ELLSWORTH — The apple crop is looking bountiful this year, despite several sustained years of drought, said Renae Moran, associate professor of pomology at the University of Maine.
“I think it looks good. I’m so glad we got some rain,” Moran said on Sept. 11.
A three-year dry spell is affecting the trees, Moran added, but it’s not likely to reduce yield this year.
“They just don’t look as healthy as they should. They’ve been losing leaves through the summer.”
Brett Johnston, who runs Johnston’s Orchards in Ellsworth with his wife, said the family’s crop was looking “at best average. It’s not a bumper crop by any means.”
Johnston said he had a few trees suffering from the prolonged dry spell, but no large-scale losses.
“It’s farming. Nothing’s exact; it’s a little risky all the time.”
Jim Baranski of Shalom Organic Orchard and Winery in Franklin said his family’s trees were not suffering from the drought as far as he could tell.
“We’ve got pretty well-watered soil,” said Baranski, adding that his crop looks “pretty good” this year.
Apple trees tend to be drought tolerant, Moran said, but extended dry spells can affect the trees’ hardiness through the winter months.
Growing conditions in the state have been “outstanding,” wrote Russell Powell in a post on the Apple Blog on newenglandapples.org in late August.
Maine apple growers anticipate a 10 percent bump over a year ago and 25 percent above the state’s five-year average, Powell wrote. Little rain in Connecticut and Vermont may mean a smaller crop for those states, while New Hampshire’s bounty should be “similar to last year’s.”
It hasn’t been all rosy for the fruit this year, however. At a meeting of the U.S. Apple Association in late August, Chairman Mark Boyer called 2018 “one of the most challenging and unusual years in the 123-year history of the U.S. Apple Association.”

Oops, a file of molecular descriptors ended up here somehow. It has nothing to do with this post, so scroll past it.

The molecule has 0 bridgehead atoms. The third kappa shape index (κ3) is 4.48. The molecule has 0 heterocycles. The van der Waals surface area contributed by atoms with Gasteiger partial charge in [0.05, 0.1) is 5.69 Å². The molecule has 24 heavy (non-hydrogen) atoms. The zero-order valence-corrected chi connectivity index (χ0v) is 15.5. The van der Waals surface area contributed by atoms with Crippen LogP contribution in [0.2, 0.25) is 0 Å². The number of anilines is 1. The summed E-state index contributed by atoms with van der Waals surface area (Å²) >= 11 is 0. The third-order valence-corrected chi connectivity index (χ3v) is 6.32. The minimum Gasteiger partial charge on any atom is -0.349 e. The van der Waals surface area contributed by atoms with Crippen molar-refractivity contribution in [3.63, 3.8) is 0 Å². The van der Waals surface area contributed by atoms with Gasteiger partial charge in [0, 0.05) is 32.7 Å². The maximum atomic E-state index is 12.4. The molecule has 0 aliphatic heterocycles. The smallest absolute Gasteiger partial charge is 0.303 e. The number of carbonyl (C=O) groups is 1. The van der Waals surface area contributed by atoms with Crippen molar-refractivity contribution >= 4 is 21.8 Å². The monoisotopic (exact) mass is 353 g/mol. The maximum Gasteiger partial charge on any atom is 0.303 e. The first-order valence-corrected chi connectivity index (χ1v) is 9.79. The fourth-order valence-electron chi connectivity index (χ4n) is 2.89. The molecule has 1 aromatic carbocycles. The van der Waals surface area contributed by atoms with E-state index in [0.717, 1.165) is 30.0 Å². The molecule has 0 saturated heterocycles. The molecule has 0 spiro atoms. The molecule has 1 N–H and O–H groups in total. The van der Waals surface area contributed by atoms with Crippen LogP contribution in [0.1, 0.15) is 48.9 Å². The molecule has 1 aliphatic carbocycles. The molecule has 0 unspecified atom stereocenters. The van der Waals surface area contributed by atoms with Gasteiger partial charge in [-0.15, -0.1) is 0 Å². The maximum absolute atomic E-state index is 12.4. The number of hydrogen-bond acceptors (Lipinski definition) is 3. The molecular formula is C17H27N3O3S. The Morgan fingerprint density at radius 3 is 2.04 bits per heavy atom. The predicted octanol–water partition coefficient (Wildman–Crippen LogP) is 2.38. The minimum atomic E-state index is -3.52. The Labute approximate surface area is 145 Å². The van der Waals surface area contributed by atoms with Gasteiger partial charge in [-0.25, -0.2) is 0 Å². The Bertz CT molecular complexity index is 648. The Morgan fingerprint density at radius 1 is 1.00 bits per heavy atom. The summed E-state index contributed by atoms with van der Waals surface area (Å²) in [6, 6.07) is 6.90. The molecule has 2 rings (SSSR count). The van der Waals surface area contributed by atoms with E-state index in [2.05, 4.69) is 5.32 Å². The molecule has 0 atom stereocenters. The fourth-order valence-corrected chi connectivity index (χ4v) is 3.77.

“The White House has taken actions to restrict trade with Mexico, India and China — our first, second and sixth largest export markets,” Boyer said. “That has us all unsettled as we kick off the new harvest.”
The United States is the world’s second-largest apple-producing country behind China. Around a fourth of the nation’s crop — $1 billion worth — is exported each year, both to neighbors (Mexico and Canada) as well as to more far-flung locales, such as the United Arab Emirates, Hong Kong and Saudi Arabia.
New England is another story. Most apples grown in Maine will stay here, said Moran, sold either directly to consumers at farm stands or wholesale to supermarkets.
Tastes for apples have changed over the years, said Moran, with Honeycrisp increasing in popularity while consumers’ fondness for Red and Golden Delicious varieties has been decreasing.
This year, Moran is excited for SnowSweets and Crimson Crisps. SnowSweets, said Moran, are sweet and “not overwhelmingly sour,” and Crimson Crisps have an “intense flavor.”
Johnston also mentioned Crimson Crisps as a favorite. “It’s a little bit tart and a little bit sweet.”
Baranski, who uses the majority of his apples to make wine and cider, noted that Northern Spy and Golden Russet are good cider apples.
Not all Maine counties have commercial orchards, said Moran, who could think of just two (Shalom and Johnston’s) in Hancock County and none in Washington County.
“That’s blueberry country,” Moran said. “I don’t think the soil is right.”
Humans have been munching on the crisp fruit for most of recorded history, at least since 6,500 B.C., and have also spent years using them for more creative pursuits, such as producing really, really long peels. The world’s longest was created by a 16-year-old girl in 1976 in Rochester, N.Y., out of a 1.25-pound fruit, according to the Guinness Book of World Records. After 12 hours, she wound up with a peel measuring 172 feet, 4 inches.